Thursday morning just before I was ready to leave for work, the phone rang. It was Sherry, my secretary, telling me that there was a little problem with the roof of our building. It was sagging a little from the weight of the snow and employees were frightened of the possibility of it coming down. A decision had to be made on whether or not to evacuate and close the store.
I told her to give me five minutes and I would be there to assess the situation. We have had record amounts of heavy, wet snow so I was aware of possible problems with the roofs in the area. In fact, there had been men from my staff and men from the staff of the mall where we are located, on that roof every day for the past week, shoveling snow and freeing up frozen drains. We are located on the East end of the Mall; the winds blow from the West. Along with the large amounts of snow we were receiving, there were strong winds (up to 45 mph) blowing the snow from the rest of the Mall to our roof where it settled.
When I got to the store, I could see the fright and concern in the eyes of my staff, I could also see the physical evidence of what could turn into a very serious problem. Following emergency protocol specified by my company, I immediatley phoned my VP to report this and to ask for permission to close the business. At the same time, I was thinking of calling the Fire Dept to come in and check it out for me. Someone else was thinking the same thing and made that call instead.
In a few minutes , the Fire Chief, his crew and the City Building Inspector were there, doing their job. Meanwhile, our Company Engineer from Boise was on the phone arranging for a Construction Engineer from the University of Idaho to come assess the roof and the Maintenance Manager of the Mall had called in people from the company that had built the roof. All of this was happening very quickly. Within 30minutes, the Fire Chief and City Engineer had made the decision for us, that we should evacuate and close until the Engineer could make an assessment of the situation. That was about 8:30 am. I was relieved to have my people and customers safely out of the building.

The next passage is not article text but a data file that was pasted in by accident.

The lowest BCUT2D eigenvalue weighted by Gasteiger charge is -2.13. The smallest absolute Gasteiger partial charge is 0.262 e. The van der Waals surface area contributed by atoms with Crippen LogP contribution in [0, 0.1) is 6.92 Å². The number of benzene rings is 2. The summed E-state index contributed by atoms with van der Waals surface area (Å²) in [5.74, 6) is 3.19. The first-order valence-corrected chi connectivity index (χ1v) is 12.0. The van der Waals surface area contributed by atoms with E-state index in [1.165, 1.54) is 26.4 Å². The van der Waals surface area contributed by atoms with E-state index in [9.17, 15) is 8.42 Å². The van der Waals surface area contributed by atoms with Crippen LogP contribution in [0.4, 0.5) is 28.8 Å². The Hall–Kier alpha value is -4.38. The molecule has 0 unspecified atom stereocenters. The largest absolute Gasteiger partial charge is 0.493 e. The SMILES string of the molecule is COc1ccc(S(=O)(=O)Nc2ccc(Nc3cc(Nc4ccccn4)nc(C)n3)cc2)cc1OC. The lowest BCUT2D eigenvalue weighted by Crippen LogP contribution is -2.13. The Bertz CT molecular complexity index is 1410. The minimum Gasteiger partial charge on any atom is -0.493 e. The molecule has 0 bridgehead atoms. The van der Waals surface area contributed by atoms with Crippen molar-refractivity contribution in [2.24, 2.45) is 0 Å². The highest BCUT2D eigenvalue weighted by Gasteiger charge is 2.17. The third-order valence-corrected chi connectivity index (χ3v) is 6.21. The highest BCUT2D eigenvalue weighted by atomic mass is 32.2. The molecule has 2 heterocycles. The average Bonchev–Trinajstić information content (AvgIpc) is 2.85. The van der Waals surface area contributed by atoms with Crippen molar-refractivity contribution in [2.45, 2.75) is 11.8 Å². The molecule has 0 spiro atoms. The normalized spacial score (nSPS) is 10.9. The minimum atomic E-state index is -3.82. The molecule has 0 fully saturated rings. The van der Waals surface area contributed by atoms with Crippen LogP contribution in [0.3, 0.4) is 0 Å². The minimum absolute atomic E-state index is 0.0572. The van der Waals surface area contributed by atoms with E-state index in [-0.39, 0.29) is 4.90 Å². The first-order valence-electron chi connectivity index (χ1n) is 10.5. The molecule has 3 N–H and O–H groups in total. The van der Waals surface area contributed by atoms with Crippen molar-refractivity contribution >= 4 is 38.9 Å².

No one, not even me or my Assistant were allowed inside until it was declared safe. Even though I knew this was a big finacial loss, I was still convinced it was the only prudent thing to do. I also knew that as "The Captain of the Ship", I would not leave the property until I was certain all was well.
As it turned out, Rob and I were finally allowed to go back in around 10:30 am, to call some men in to help the Construction company shovel snow off the roof, which would take some of the weight and pressure off. This was in accordance with the recommendations of the Engineer. A plan of action was made and by 1:00 pm there were twenty-five men up there. It was about 30 degrees outside and the winds were strong, making it very, very cold.
Those men worked for nearly nine hours, shoveling snow onto tarps and dragging it to the back edge of the building, dumping it to the ground where a backhoe was also digging and hauling it away from the truck ramps and compactors which were being buried, some piles as high as the roof. That was a huge amount of wet snow to deal with.
I was there for fourteen hours that day, answering endless phone calls, arranging food and drink, and worrying about the safety of those men on the roof, especially after it turned dark, which is early in Moscow. My V.P. arrived about 6:00 PM, after driving through terrible conditions, from Seattle, put on this work clothes and was up there shoveling along side everyone else. At around 8:00 pm the Engineer and City Building Inspector came back, reassessed the building and declared it safe to reopen, which we did at 8:25 pm. (we are a 24 hour store) I cashiered, while Rob called people in to work. By 9:30 we had all the help we needed and I was able to go home.
Although I had not done any of the physical work (Rob wouldn't let me go up on the roof), when I got home, my shoulders ached like I had been up there with them all those hours. Tension, I suppose. Friday was business as usual even though I was still getting lots of phone calls from curios people wanting to know about our caved-in roof, deaths that had supposedly occured, many injured people, etc., etc.........the normal rumors that start in these kind of circumstances. I assured them all that we had closed as a safety precaution for our customers and employees and to take care of a "potential problem" before it became a tragedy. Everyone who called was living this nightmare winter and understood what could have happened and thanked us for making such a wise decision.
I thank God for keeping my men safe from harm and most of all, I thank those men for working their butts off in that cold wind with not one utterance of complaint. In my eyes, they are Rockstars! Life is Good!!!